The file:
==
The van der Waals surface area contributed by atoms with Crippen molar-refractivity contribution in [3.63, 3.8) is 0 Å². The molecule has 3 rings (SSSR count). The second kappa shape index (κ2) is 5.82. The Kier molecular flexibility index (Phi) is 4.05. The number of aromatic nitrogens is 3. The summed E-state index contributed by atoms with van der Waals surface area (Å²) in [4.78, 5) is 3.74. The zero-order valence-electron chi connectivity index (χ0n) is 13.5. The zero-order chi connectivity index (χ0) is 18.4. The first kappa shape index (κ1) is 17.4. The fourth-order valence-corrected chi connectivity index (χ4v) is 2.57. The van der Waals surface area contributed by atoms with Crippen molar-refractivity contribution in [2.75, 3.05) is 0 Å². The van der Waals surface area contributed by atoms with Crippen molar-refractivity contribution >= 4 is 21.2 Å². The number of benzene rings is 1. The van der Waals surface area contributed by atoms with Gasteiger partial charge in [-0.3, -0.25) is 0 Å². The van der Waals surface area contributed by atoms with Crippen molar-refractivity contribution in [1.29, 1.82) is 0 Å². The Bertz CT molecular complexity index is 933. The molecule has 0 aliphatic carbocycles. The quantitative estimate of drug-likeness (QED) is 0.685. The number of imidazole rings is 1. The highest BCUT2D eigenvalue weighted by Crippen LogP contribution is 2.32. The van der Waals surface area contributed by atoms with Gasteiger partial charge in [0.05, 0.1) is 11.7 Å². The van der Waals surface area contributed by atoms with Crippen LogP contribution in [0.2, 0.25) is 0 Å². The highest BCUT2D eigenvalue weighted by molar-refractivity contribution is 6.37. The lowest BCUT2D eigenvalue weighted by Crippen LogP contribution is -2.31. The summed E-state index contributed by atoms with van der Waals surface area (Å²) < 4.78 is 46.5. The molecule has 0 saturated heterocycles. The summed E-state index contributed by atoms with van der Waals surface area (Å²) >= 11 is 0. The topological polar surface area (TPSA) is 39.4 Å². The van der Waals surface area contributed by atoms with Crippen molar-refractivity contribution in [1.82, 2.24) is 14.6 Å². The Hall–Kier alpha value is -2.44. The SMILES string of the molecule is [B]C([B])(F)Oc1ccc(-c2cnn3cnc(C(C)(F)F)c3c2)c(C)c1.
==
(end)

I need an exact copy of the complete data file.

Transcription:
The van der Waals surface area contributed by atoms with Crippen molar-refractivity contribution in [3.63, 3.8) is 0 Å². The molecule has 3 rings (SSSR count). The second kappa shape index (κ2) is 5.82. The Kier molecular flexibility index (Phi) is 4.05. The number of aromatic nitrogens is 3. The summed E-state index contributed by atoms with van der Waals surface area (Å²) in [4.78, 5) is 3.74. The zero-order valence-electron chi connectivity index (χ0n) is 13.5. The zero-order chi connectivity index (χ0) is 18.4. The first kappa shape index (κ1) is 17.4. The fourth-order valence-corrected chi connectivity index (χ4v) is 2.57. The van der Waals surface area contributed by atoms with Crippen molar-refractivity contribution in [2.75, 3.05) is 0 Å². The van der Waals surface area contributed by atoms with Crippen molar-refractivity contribution >= 4 is 21.2 Å². The number of benzene rings is 1. The van der Waals surface area contributed by atoms with Gasteiger partial charge in [-0.3, -0.25) is 0 Å². The van der Waals surface area contributed by atoms with Crippen molar-refractivity contribution in [1.29, 1.82) is 0 Å². The Bertz CT molecular complexity index is 933. The molecule has 0 aliphatic carbocycles. The quantitative estimate of drug-likeness (QED) is 0.685. The number of imidazole rings is 1. The highest BCUT2D eigenvalue weighted by Crippen LogP contribution is 2.32. The van der Waals surface area contributed by atoms with Gasteiger partial charge in [0.05, 0.1) is 11.7 Å². The van der Waals surface area contributed by atoms with Crippen LogP contribution in [0.2, 0.25) is 0 Å². The highest BCUT2D eigenvalue weighted by molar-refractivity contribution is 6.37. The lowest BCUT2D eigenvalue weighted by Crippen LogP contribution is -2.31. The summed E-state index contributed by atoms with van der Waals surface area (Å²) < 4.78 is 46.5. The molecule has 0 saturated heterocycles. The summed E-state index contributed by atoms with van der Waals surface area (Å²) >= 11 is 0. The topological polar surface area (TPSA) is 39.4 Å². The van der Waals surface area contributed by atoms with Crippen molar-refractivity contribution in [1.82, 2.24) is 14.6 Å². The Hall–Kier alpha value is -2.44. The SMILES string of the molecule is [B]C([B])(F)Oc1ccc(-c2cnn3cnc(C(C)(F)F)c3c2)c(C)c1.